on 4 November 2002
Well well, I must say I am very pleasently surprised. I purchased Little Black Numbers on impulse last year, literally because I liked the title. I do that sometimes when scouting for new music. Sometimes I come up a winner, and sometimes they are fast-tracked to the dustball cd space at the bottom of the rack!
At first, I liked Little Black Numbers, but was soon to tire of her breathy voice, fragile lyrics and plucking acoustics and it became allocated to status of dustball collector (although, sometimes I did pull it out to listen specifically to the wonderfully crafted 'Fell Down Fast' track). So, when I bought Old Low Light, it was more out of curiosity than expectation.
I am however, happy to be VERY impressed. Ms Williams has made some move away from the overtly fragile edge of Little Black Numbers without losing what was good about the album. I like the darker lyrics. While still beautiful and delicate, they seem grittier too. The string arrangements in 'Tradition' and 'No one takes you home' are evocative examples of a new depth and heaviness that appeals very much to me (maybe less of the 'baa baa pa ba' backing in the latter though, a bit too boppy for my liking and it seems superflous to the track).
My verdict (for what this ramble is worth!) is to say WELL DONE Ms Williams, you have produced a gem. I humbly apologise for not seeing your raw talent sooner. *Dusts off Little Black Numbers"
on 9 October 2002
i was sceptical as to whether ms williams could come up with an album to come anywhere near the beauty and scope of her last album "little black numbers", but here she is blowing her previous work out the water.
the opening track (entitled "little black numbers" in a self reference) catches your attention with an itricate yet bare bassline and makes you think "what the hell is this?" but then williams's gorgeous vocal comes in, augmented by the softest touch on guitar and a spikey cello line. this track signals that the album is brave, musically amazing and lyrically clever.
other highlights for me are "beatles" (a story of a bizarre encounter with a hitch-hiker) "white blue and red" and "mirrorball", a lovely sounscape with a relentless, travelling feel to it.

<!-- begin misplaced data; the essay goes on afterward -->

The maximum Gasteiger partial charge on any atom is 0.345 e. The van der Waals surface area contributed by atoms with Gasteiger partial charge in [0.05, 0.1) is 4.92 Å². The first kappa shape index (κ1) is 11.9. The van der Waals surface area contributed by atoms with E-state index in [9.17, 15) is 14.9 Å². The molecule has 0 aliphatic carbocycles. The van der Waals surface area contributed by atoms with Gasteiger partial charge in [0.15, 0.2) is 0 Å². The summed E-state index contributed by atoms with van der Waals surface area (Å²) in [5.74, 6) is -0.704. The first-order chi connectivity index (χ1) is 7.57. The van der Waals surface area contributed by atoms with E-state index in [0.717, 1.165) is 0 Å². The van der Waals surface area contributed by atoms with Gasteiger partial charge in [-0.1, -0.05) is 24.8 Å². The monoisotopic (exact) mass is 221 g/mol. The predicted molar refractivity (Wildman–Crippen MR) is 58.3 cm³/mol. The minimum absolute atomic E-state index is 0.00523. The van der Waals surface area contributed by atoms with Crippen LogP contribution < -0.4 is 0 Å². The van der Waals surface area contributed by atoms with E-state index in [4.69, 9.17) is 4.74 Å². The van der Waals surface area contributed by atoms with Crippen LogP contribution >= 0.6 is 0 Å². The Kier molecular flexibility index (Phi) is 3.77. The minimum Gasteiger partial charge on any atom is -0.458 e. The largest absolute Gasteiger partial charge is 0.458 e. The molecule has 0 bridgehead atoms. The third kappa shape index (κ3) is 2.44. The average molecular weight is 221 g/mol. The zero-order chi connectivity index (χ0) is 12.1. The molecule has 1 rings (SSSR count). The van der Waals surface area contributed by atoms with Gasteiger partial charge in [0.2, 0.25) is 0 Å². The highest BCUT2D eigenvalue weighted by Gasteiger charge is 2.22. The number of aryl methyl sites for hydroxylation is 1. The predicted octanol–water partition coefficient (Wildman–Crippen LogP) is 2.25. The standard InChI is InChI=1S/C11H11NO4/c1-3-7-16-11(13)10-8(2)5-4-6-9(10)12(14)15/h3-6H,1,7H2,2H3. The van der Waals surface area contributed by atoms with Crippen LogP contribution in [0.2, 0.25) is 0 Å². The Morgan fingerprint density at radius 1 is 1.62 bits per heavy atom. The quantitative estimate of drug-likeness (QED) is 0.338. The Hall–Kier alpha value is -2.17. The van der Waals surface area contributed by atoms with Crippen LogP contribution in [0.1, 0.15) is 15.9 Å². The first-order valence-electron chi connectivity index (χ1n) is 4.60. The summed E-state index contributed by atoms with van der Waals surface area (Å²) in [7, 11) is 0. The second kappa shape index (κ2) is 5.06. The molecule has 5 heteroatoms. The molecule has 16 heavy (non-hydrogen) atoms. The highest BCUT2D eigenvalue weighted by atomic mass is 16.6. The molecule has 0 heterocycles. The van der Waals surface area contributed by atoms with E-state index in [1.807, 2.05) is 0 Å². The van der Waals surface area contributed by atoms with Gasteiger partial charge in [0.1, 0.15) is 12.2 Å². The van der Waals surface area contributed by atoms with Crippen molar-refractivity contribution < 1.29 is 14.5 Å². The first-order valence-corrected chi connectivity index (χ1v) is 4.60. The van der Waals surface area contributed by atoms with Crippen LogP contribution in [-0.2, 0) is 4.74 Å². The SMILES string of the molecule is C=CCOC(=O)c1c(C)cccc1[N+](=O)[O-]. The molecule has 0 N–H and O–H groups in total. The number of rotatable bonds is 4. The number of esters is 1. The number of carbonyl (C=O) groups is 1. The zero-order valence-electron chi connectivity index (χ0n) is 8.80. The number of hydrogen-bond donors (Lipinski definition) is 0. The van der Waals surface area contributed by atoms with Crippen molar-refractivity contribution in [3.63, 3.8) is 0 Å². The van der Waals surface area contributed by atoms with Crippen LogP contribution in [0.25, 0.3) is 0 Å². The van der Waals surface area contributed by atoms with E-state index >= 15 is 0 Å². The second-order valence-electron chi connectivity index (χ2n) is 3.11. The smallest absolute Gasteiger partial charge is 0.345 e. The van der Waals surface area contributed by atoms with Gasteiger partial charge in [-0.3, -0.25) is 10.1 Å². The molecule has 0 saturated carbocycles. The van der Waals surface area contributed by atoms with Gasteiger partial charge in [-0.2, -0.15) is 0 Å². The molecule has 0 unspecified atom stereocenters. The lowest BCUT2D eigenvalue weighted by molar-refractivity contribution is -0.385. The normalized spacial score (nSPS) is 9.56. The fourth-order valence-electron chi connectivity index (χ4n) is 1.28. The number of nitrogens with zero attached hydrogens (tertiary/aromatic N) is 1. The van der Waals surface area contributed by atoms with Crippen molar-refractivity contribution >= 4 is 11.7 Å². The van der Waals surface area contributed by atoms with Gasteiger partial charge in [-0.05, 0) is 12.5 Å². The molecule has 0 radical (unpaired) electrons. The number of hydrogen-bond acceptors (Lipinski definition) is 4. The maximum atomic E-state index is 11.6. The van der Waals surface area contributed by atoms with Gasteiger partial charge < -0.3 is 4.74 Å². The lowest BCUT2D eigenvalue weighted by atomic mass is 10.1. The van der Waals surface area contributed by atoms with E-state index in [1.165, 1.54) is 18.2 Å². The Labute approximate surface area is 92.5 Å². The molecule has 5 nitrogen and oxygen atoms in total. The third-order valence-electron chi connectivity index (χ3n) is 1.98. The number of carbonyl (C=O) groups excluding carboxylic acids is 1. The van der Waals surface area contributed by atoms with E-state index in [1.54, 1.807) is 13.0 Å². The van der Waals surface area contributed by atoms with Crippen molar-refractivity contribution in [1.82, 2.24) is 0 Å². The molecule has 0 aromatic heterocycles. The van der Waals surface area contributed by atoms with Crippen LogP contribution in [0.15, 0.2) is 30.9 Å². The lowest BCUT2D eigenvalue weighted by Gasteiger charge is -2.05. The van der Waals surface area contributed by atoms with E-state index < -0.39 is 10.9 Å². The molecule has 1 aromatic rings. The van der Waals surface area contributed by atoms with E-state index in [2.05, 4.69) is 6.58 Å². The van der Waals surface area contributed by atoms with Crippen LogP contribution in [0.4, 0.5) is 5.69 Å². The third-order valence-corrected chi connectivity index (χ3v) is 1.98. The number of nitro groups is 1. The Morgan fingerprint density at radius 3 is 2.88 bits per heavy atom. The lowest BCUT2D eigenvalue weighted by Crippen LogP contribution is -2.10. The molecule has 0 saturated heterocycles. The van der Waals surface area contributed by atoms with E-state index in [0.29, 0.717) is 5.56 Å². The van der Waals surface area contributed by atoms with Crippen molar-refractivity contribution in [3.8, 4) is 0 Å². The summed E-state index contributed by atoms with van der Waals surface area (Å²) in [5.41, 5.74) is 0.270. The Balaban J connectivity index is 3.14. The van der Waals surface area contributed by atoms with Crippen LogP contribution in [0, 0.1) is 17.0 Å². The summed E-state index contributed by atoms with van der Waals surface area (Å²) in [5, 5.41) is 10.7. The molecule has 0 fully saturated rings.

if you haven't heard kathryn williams before (or indeed, if you have), go and buy this album, you won't be disappointed.
this is my album of the uear, without a doubt!
I gave the previous Little Black Numbers a creditable 3 star rating when it was released and this is a great improvement, indeed a lovely album which builds on Kathryn Williams' undoubted musical and songwriting ability. The songs are better structured, the playing stronger, the phrasing more confident and the lyrics more mature. Williams' voice is soft, breathy, intimate, vulnerable and is complemented perfectly by spanish guitar, double bass, cello, piano (at times) and some other well judged accompaniment. The songs are soulful, confessional and, yes, distinctive - at times similar to some early Beth Orton. Overall a relaxing and refreshing listen while full of ideas with lots of highlights and only a few low points (i agree with an earlier reviewer about the dreadful "ba pa pa" on 'No-one takes you home').
One of the top albums of 2003. I'm really looking forward to the next one now.
on 19 December 2013
This is the first Kathryn Williams Album I ever heard. And,in my opinion,it is her very best. Not only her best,but also one of my favourite albums of all time. In general, I've never been much of a fan of either 'folky' music,or of 'singer-songwriters'. But this album cuts through my prejudices. It is a wonderful album,that I come back to again and again.
on 17 May 2008
I only discovered Kathryn Williams' music earlier this year and was fortunate to see her and Neill MacColl in concert. Really like their album "Two" and bought "Old Low Light" on the strength of this, plus the excellent live rendition of "Little Black Numbers", the opening track, at the concert.
I now play this album very frequently, especially for "Little Black Numbers" and the fantastic "No One Takes You Home". "Wolf", "Mirrorball", "Tradition" and "Swimmer" are other outstanding tracks for me. Kathryn's voice is wonderfully breathy and the instrumentation is really interesting and fits the material well.
Kathryn's work deserves to be known much more widely.